In Israel, huge swathes of the population think Sara Netanyahu, wife of prime minister Benjamin Netanyahu, is evil incarnate, and this week she’s once again been the subject of close scrutiny over her use of the public purse.
Sara Netanyahu has for years been alienating her fellow Israelis and, while she has managed to cloak much of her personal life in closely guarded secrecy, almost everyone has an immovable opinion on her. These range from her being maligned and misunderstood, to being a controlling, manipulative Lady Macbeth-type witch who has nobody’s interests at heart other than her own. Nobody, perhaps apart from her husband and a few disgruntled former employees, seems to really know what she’s like.
What we do know is that she has had rather a bad week. On May 29, a police investigation was wrapped up, resulting in the announcement of a recommendation that she be prosecuted for fraud. And on May 31 she lost a court case brought by one of those disgruntled former employees, in which she was found guilty of “abusive” and “humiliating” treatment.
The former staff member, maintenance worker Guy Eliyahu, had been employed at the Netanyahus’s official residence, and the judge, Justice Dita Pruginin, accepted his account of the treatment he was subjected to by Netanyahu, ruling that he was “exposed to abusive treatment at the residence, which was reflected in reprimands, yelling, humiliation, excessive and unreasonable demands”. She even blamed him for her weight gain, accusing him of providing the wrong food.
Eliyahu was not the first ex- staffer to complain of harsh and unreasonable treatment at Netanyahu’s hands, so it’s quite familiar territory. But it’s the fraud case that has everyone talking. Last December, she was questioned by officials within Lahav 433 (Israel’s police financial fraud unit) over allegations that she was misappropriating government funds for personal use, such as paying for private catering at the family residence in Caesarea and having work carried out on the property, all funded by public money.
On his Facebook page, however, her husband came to her defence, saying: “The various allegations that have been aired by the media outlets will prove to be untrue, just as has happened with all the allegations that have been directed against the Netanyahu family for years.”
Whatever the truth is, officials appear determined to uncover it and the strain was beginning to show on the prime minister’s face this week. This is, after all, a man who a significant number of Israelis believe to be under the direct control of his wife.
What do we know about this controversial figure? What has made her the woman she is? The basics can be discovered by checking out her curriculum vitae on the Prime Minister’s Office website, which mentions that she was born in November 1958 in the northern Israeli town of Tivon, near Haifa. She is the daughter of the late Chava and Shmuel Ben-Artzi, who was a poet, writer and teacher, and she is one of four siblings, all of whom have enjoyed a great deal of personal success. What you might not expect to read, however, is that Sara Netanyahu is “an expert child psychologist at the Jerusalem Municipality Psychological Service”.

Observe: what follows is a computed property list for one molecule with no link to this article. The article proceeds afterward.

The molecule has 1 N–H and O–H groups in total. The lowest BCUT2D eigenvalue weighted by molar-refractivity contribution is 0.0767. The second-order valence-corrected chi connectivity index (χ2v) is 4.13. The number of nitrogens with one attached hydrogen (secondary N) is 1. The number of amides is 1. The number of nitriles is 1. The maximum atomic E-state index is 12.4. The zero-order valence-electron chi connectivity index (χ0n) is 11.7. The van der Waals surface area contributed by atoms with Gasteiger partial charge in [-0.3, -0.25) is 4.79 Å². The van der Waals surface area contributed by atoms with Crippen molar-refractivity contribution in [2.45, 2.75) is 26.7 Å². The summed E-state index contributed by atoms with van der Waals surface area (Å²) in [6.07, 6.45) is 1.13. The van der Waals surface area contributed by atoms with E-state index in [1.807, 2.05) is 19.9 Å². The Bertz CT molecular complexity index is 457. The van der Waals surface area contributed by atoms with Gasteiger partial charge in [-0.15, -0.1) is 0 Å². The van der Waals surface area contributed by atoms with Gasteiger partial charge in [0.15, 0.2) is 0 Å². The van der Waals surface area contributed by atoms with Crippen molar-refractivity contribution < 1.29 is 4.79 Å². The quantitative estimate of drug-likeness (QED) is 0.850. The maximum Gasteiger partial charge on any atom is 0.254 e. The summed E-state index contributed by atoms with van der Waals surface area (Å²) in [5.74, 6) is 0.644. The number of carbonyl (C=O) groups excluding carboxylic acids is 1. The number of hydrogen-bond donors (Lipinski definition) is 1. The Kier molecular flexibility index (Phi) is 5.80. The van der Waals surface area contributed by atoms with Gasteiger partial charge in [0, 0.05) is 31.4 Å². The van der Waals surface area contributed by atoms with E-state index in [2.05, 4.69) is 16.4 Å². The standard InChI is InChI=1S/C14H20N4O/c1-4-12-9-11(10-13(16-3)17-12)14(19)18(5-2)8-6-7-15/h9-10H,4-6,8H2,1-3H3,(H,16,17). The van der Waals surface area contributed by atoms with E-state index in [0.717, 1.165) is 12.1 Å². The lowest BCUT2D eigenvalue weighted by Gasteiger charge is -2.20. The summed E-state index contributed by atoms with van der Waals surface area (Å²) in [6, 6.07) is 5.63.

Completing high school in 1977, she was reportedly an ambitious teenager and began working as a correspondent for Ma’ariv LaNoar, a weekly, teen-focused magazine. The same year in which she left school, she entered military service, working as a “psychotechnical diagnostician” in the Israel Defense Force (IDF) Intelligence Unit for two years. Once the draft was over, she returned to her studies, completing a bachelor’s degree in psychology in 1984 and a master’s degree the following year.
It was after completing that master’s degree, while writing her thesis, that she worked as a flight attendant for the El Al airline, which is how she eventually met Benjamin Netanyahu. They wed in 1991, but before that she was married to Doron Neuberger, divorcing after seven years together in 1987.
In October 1996, it emerged that Neuberger had plans to publish a “tell-all” book about their marriage. According to Israel’s Channel Two Television, this was instigated by his outrage at seeing a photograph of his ex-wife, in which she appeared to be looking at official, classified documents that impacted “national security”. Benjamin Netanyahu’s lawyer claimed she was reviewing a personal itinerary, nothing to do with state secrets.